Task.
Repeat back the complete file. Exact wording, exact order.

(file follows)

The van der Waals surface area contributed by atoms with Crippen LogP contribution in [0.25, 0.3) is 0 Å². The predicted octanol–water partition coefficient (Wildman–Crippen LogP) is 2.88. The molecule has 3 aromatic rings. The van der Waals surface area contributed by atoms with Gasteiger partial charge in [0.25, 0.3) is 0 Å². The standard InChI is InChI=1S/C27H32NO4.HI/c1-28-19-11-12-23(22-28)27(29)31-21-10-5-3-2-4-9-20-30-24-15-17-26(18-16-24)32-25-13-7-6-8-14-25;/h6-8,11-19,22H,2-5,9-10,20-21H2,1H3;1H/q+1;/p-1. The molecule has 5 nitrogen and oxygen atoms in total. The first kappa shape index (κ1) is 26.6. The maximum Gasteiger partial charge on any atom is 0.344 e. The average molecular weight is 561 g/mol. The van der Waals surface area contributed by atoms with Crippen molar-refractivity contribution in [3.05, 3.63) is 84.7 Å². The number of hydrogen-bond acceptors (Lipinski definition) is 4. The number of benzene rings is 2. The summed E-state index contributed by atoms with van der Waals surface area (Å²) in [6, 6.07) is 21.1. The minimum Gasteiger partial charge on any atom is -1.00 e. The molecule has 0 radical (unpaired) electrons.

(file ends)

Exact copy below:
The van der Waals surface area contributed by atoms with Crippen LogP contribution in [0.25, 0.3) is 0 Å². The predicted octanol–water partition coefficient (Wildman–Crippen LogP) is 2.88. The molecule has 3 aromatic rings. The van der Waals surface area contributed by atoms with Gasteiger partial charge in [0.25, 0.3) is 0 Å². The standard InChI is InChI=1S/C27H32NO4.HI/c1-28-19-11-12-23(22-28)27(29)31-21-10-5-3-2-4-9-20-30-24-15-17-26(18-16-24)32-25-13-7-6-8-14-25;/h6-8,11-19,22H,2-5,9-10,20-21H2,1H3;1H/q+1;/p-1. The molecule has 5 nitrogen and oxygen atoms in total. The first kappa shape index (κ1) is 26.6. The maximum Gasteiger partial charge on any atom is 0.344 e. The average molecular weight is 561 g/mol. The van der Waals surface area contributed by atoms with Crippen molar-refractivity contribution in [3.05, 3.63) is 84.7 Å². The number of hydrogen-bond acceptors (Lipinski definition) is 4. The number of benzene rings is 2. The summed E-state index contributed by atoms with van der Waals surface area (Å²) in [6, 6.07) is 21.1. The minimum Gasteiger partial charge on any atom is -1.00 e. The molecule has 0 radical (unpaired) electrons.